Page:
“It was like descending from a utopia to…” I tried to explain my first impression of New Haven to my dinner companion, but I paused to think of the right word. “A dystopia!” he quipped. “No hard feelings. You are allowed to say that here.”
I laughed. But the word was not dystopia. It was too strong a word for me, while dystopia was still the everyday, lived experience of too many people. The word I was searching for was cold. The constant need to shield oneself with unflattering layers of wool, the timidity of social conventions alien to your own, the disillusionment from what I had expected this place to be: a clean slate from the cultural and personal baggage which burdened me.
On my first days here, I resorted to musicals for solace. I chanced upon Heathers, the story of an overachieving high school senior who steps by accident into the sensational world of the three Heathers. The musical owes its popularity, I think, to its brutal honesty about the dark corners of adolescence. It opens hard discussions about hierarchy, sexuality, and suicide. But in the musical’s surreal representation of the Heathers’ world, I find the cold and hard reality that the transience of today’s visual media, though having crawled into every small interval of our life, doesn’t have the patience to capture.
We have become addicted to satiating our taste buds with new and unusual flavors that modern society has to offer, yet in the meantime, we have also become desensitized to the little and metaphorical twists and turns of life. We have become cold, and have gotten used to feeling cold. Why wouldn’t we? Cold is our most primitive sensation, written into us when we were first exposed to it with bare, just-born skin. As we grow up, that vulnerability remains in us and manifests itself when we feel helpless, when we are alone, or when our emotions wrestle with our reason, unconvinced that spring will come. When that coldness begins to encroach upon our happiest memories, life can become a convoluted mystery.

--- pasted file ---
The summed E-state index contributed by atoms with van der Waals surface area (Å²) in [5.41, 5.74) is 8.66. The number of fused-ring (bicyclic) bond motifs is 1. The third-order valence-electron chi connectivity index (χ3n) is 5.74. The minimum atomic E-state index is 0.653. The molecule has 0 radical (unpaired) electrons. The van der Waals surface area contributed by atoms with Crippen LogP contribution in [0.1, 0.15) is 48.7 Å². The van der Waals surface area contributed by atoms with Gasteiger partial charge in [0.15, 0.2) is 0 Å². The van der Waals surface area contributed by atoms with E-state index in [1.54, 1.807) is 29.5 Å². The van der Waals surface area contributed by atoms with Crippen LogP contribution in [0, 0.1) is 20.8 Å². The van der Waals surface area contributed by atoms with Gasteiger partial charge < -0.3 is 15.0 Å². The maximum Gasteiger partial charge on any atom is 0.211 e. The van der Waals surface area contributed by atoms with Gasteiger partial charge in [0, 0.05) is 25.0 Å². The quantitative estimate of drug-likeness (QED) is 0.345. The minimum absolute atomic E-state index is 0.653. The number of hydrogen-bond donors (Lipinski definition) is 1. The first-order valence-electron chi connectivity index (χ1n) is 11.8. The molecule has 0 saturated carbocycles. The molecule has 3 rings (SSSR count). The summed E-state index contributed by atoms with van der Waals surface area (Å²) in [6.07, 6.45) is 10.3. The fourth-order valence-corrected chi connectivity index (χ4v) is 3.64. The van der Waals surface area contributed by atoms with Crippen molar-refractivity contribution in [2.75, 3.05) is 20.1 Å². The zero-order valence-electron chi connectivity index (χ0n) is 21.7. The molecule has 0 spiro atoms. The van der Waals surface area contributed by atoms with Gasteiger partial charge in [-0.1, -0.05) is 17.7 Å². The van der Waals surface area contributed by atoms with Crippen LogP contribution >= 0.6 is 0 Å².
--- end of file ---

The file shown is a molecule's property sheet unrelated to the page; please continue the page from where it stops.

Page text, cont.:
We don’t often get to solve that mystery. It is that “thing with feathers, That perches in the soul—and sings the tune without the words—and never stops—at all,” as Emily Dickinson put it. We are occupied by our academic and social obligations during the day, illusioned and disillusioned. But at night, we still have the living spirits from centuries of literature, art, music, and film—and our loved ones—to talk about that mystery with us, if we so choose. (It is also fun to think about those dead authors of your readings, when you realize they were probably equally confused, could find no satisfying answers from their forebears, so ended up writing treatises of their own.) Drenched in the cold November rain, I try to hold the candle of those treasured moments of human experience, which gives me light and warmth. Life: perhaps it is possible to love you completely without complete understanding, after all.
“We tread the icy path slowly and cautiously, for fear of tripping and falling.
Then turn abruptly, slip, crash on the ground and, rising, hasten on across the ice lest it cracks up.
We feel the chill north winds coarse through the home despite the locked and bolted doors…
this is winter, which nonetheless brings its own delights.”
From the third movement of Vivaldi’s Winter